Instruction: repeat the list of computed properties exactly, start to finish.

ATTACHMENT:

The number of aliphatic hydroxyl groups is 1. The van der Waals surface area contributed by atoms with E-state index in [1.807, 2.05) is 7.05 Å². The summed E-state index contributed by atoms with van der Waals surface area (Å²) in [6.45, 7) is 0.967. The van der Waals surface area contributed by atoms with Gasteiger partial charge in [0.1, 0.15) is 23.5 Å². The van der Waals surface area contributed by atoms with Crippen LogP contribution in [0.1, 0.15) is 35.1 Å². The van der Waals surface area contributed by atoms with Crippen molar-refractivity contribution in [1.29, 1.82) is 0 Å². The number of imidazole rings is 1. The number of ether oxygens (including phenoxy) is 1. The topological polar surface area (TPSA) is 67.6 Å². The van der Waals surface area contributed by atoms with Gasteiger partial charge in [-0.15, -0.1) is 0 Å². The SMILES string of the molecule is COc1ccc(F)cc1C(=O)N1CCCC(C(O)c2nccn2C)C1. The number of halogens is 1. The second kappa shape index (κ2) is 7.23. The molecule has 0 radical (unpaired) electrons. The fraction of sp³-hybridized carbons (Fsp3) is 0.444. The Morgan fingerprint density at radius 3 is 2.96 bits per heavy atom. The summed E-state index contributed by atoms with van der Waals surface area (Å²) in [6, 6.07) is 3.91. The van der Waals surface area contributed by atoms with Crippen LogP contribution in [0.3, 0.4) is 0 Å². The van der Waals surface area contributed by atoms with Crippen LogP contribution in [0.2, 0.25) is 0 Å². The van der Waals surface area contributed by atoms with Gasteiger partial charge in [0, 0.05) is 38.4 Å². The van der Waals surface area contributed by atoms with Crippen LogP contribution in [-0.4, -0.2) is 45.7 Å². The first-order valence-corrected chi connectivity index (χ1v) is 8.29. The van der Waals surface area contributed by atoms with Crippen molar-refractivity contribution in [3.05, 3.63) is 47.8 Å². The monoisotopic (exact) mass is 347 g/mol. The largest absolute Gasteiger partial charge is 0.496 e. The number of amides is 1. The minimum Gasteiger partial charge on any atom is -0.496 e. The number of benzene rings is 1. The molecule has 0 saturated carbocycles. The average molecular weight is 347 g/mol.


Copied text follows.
The number of aliphatic hydroxyl groups is 1. The van der Waals surface area contributed by atoms with E-state index in [1.807, 2.05) is 7.05 Å². The summed E-state index contributed by atoms with van der Waals surface area (Å²) in [6.45, 7) is 0.967. The van der Waals surface area contributed by atoms with Gasteiger partial charge in [0.1, 0.15) is 23.5 Å². The van der Waals surface area contributed by atoms with Crippen LogP contribution in [0.1, 0.15) is 35.1 Å². The van der Waals surface area contributed by atoms with Crippen molar-refractivity contribution in [1.29, 1.82) is 0 Å². The number of imidazole rings is 1. The number of ether oxygens (including phenoxy) is 1. The topological polar surface area (TPSA) is 67.6 Å². The van der Waals surface area contributed by atoms with Gasteiger partial charge in [-0.15, -0.1) is 0 Å². The SMILES string of the molecule is COc1ccc(F)cc1C(=O)N1CCCC(C(O)c2nccn2C)C1. The number of halogens is 1. The second kappa shape index (κ2) is 7.23. The molecule has 0 radical (unpaired) electrons. The fraction of sp³-hybridized carbons (Fsp3) is 0.444. The Morgan fingerprint density at radius 3 is 2.96 bits per heavy atom. The summed E-state index contributed by atoms with van der Waals surface area (Å²) in [6, 6.07) is 3.91. The van der Waals surface area contributed by atoms with Crippen LogP contribution in [0.3, 0.4) is 0 Å². The van der Waals surface area contributed by atoms with Crippen LogP contribution in [0.2, 0.25) is 0 Å². The van der Waals surface area contributed by atoms with Gasteiger partial charge in [0, 0.05) is 38.4 Å². The van der Waals surface area contributed by atoms with Crippen LogP contribution in [-0.4, -0.2) is 45.7 Å². The first-order valence-corrected chi connectivity index (χ1v) is 8.29. The van der Waals surface area contributed by atoms with Crippen molar-refractivity contribution in [3.05, 3.63) is 47.8 Å². The monoisotopic (exact) mass is 347 g/mol. The largest absolute Gasteiger partial charge is 0.496 e. The number of amides is 1. The minimum Gasteiger partial charge on any atom is -0.496 e. The number of benzene rings is 1. The molecule has 0 saturated carbocycles. The average molecular weight is 347 g/mol.